MYCORRHIZAE: So, what the heck are they, anyway? 
Garden Professor Myth and Fable Links:
The Myth of the Magic Bullet (Harpin - old & outdated but still pimped)
Plant Health Care Inc and Lebanon Turf
Some viable alternatives to using genetically engineered Harpin Proteins - In the USA the Knotweed extract product is marketed under the name Regalia®
Marrone Bioinnovations: "Regalia" (USA brands)
Marrone Bioinnovations: "Regalia RX" (USA brands)
Over here in Europe, the Knotweed extract product is marketed under the name Milsana®

Wednesday, November 25, 2015

How Many Beneficial Functions & Services can be found in just one Fungi Species ?

So let's focus mainly on one fungi species in particular and two varieties,  Trichoderma virens and Trichoderma harzianum
Image: US Department of Agriculture
Trichoderma harzianum

Image: Manidharma Biotech

Trichoderma harzianum
The photograph above under magnification is beautiful, almost like a snowflake developing it's hexagonal branching. These see though glass looking structures are called conidiophores which are the specialized branching hypha of the fungi which also produce spores. The photo at right here of the fungi specimen in the glass petri dish looks more like that common yucky mold folks find in the kitchen or bathroom where one wants to reach immediately for that chemical spray to kill it straight away. Yes, Trichoderma is not as sexy looking and/or  delicious as some of it's culinary cousins, but it's an incredible workhouse of the microbial community. We could compare them to the lowly payed blue collar laborer who is the hard working backbone of any society. Yes there are more well known rich  attractive celebrity types [sports stars, Hollywood movie stars, Rock Singers, etc, etc, etc], who are better known for no other reason than they stand out among the average person, but these people would be absolutely nothing were it not for those blue collar folks [plumbers, carpenters, sanitation workers, maids, gardeners, farm hand  workers, etc etc etc] who keep society's infrastructure in top working order. And so that is exactly how this lowly inconspicuous, but incredibly numerous hard working fungi are to the natural world's various larger than life beautiful plant community ecosystems. These Trichoderma varieties and/or strains of fungi have incredible abilities for the benefits of both plant immune systems and the soil health and nutrition in general by helping to regulate improved growth even under stresses. What got me curious originally about the Trichoderma was what I read on my last package of MycoApply Soluble Maxx which had on the ingredients list 19 species of mycorrhizae (9 endo & 10 etco), 12 species of beneficial bacteria and 2 species of Trichoderma. Trichoderma ??? I had never explored these before, so I thought it would be fun to find out what they would add to my landscape's ecosystem. At first I looked at Trichoderma harzianum to see what benefits have been realized in the landscape, agriculture, garden, etc. Then I also looked at Trichoderma virens which also has some incredible effects it can trigger on plant growth and their immune systems. Use of visual aids are always good in educating people on certain things they consider mostly BORING! So apparently both these fungi can have a huge impact on helping the plant fight off pathogens.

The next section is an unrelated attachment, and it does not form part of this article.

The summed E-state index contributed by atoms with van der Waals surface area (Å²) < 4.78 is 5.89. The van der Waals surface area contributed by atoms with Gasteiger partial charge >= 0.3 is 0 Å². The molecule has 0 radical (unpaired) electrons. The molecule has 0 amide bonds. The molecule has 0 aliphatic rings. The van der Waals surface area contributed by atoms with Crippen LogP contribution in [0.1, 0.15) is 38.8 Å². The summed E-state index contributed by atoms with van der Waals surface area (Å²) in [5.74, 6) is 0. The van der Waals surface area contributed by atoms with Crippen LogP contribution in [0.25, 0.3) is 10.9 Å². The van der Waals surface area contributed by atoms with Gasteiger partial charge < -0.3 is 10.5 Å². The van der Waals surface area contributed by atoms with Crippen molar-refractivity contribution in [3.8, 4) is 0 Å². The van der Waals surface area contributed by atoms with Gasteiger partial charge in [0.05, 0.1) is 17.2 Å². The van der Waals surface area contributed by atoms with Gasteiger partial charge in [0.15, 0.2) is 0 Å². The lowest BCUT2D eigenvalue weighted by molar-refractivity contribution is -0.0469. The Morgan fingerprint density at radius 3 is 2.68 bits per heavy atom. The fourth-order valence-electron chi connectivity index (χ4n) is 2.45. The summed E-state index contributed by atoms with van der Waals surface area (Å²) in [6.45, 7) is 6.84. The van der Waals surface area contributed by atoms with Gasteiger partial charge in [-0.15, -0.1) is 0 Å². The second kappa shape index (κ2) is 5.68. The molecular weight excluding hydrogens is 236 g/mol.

Plant root colonization by different Trichoderma strains can activate in the plant a systemic defense response that is effective against a very wide range of plant pathogens. A plant's immune system also has a wide variety hormones which play pivotal roles in the regulation of the defense signaling network that leads to the processes of systemic resistance triggered by beneficial micro-organisms. One of the most important of these chemical defenses, jasmonic acid and ethylene (like ethylene gas for fruit ripening) signaling pathways are generally essential for triggering these immune system responses. However, this Trichoderma Immune System Response (TISR) is believed to involve a wider variety of signaling routes, interconnected in a complex network of cross-communicating hormone pathways. For example the experiment above with tomatoes grown in Greenhouses is a perfect example of where Trichoderma harzianum can trigger an immune response  against a leaf pathogen called Botrytis cinerea. Root colonization by the Trichoderma harzianum provided these tomato leaves with much more resistant to Botryis cinerea independently of major effects on plant nutrition. You can see the results from the above images which show tomatoes grown under greenhouse conditions which displayed vigorous health compared to the one which succumbed to the infection. Now I've never personally experience such infection on any tomato leaves in gardens I've raised, but this type of fungus disease is much more common in a more humid greenhouse environment than outdoors. However this disease is more common among grapes and strawberries. However, once again it's the closed in humid greenhouse environment which makes this a challenge and this is important because these days so much of our vegetables in and around urban areas where land is scare are produced. So how kool is this that the Trichoderma fungi can create the necessary hormonal signalling network behind the systemic resistance induced by Trichoderma harzianum in tomato instead of farmers having to rely on the traditional cocktails of chemical fungicides ?